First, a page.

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Lesson #GP31: Crime Scene Management

Description

Material for a 4-hour lesson, part of the 20-week Basic Training Course, developed by the Kosovo Police Service School.

Summary

The effective detection of crime hinges completely on the successful gathering of evidence in relation to a particular crime committed. The first police officer who arrives at the scene of a crime, plays a critical role in protecting and gathering of material evidence, i.e., “silent witnesses”. It is essential that the first police officer take the necessary steps to manage and protect the crime scene and other sites where material evidence is likely to be found. The unintentional contamination of crime scenes by curious officers, detectives, and supervisors is a major problem. Crime scenes often yield forensic evidence that will lead to the arrest of a suspect(s). Unfortunately, just as often, potentially valuable evidence is destroyed or rendered useless by careless behaviour at the crime scene.

The goal of this session is to introduce students to the responsibilities of the first officer in securing, collecting and handling critical material evidence likely to be immediately encountered at a serious crime scene. Students will also be introduced to Trace Evidence, a topic to be explored further in a later lesson.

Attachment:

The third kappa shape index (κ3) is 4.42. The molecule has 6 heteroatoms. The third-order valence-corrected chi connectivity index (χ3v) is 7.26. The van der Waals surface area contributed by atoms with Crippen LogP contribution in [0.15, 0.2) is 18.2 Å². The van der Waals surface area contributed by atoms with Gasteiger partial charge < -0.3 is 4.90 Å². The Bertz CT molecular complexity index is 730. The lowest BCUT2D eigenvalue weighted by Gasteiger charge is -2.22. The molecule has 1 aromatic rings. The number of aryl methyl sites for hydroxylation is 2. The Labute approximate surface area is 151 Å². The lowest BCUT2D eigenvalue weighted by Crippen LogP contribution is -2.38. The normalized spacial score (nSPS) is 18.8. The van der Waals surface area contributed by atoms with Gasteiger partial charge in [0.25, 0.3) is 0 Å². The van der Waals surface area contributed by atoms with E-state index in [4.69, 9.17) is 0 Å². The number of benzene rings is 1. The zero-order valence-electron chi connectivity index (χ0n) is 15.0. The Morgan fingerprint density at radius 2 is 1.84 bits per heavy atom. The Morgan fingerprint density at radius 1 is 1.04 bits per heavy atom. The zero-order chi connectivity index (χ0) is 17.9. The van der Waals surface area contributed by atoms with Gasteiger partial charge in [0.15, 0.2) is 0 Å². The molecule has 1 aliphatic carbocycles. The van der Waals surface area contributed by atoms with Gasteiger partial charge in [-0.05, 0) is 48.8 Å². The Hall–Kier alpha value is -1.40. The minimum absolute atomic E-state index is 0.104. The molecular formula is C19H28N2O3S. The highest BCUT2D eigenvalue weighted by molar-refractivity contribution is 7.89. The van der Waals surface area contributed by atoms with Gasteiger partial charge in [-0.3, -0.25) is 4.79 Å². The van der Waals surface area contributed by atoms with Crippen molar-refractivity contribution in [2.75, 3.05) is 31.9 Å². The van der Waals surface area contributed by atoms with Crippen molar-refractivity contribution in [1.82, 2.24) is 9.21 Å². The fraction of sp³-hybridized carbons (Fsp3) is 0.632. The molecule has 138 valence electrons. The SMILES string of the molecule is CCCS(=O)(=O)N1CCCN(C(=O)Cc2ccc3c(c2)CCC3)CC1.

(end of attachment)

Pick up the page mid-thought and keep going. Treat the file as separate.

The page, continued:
At the conclusion of this lesson, students will be able to:

  1. Identify the procedure the first responding officer should follow when making the initial response to a crime scene as described in the lesson.
  2. Outline the procedure required of initial responders for ensuring the safety of officers and others present at a crime scene according to the lesson.
  3. Identify the means by which the initial responder ensures medical attention to injured persons while preventing contamination of the scene as stated in the objective.
  4. Outline the procedure required of the initial responder in protecting the crime scene based on the lesson.
  5. Outline the procedure involved in defining and controlling the boundaries or security perimeters of a crime scene as a means of protecting and securing the crime scene(s) as taught in class.
  6. Outline the procedure required of the initial responder when providing a detailed crime scene briefing to the investigator(s) in charge of the scene as stated in the objective.
  7. Identify the types of information that the initial responder should document at the crime scene according to the lesson.
  8. Demonstrate a proper procedure of crime scene management by the mock crime scene, according to the exercise.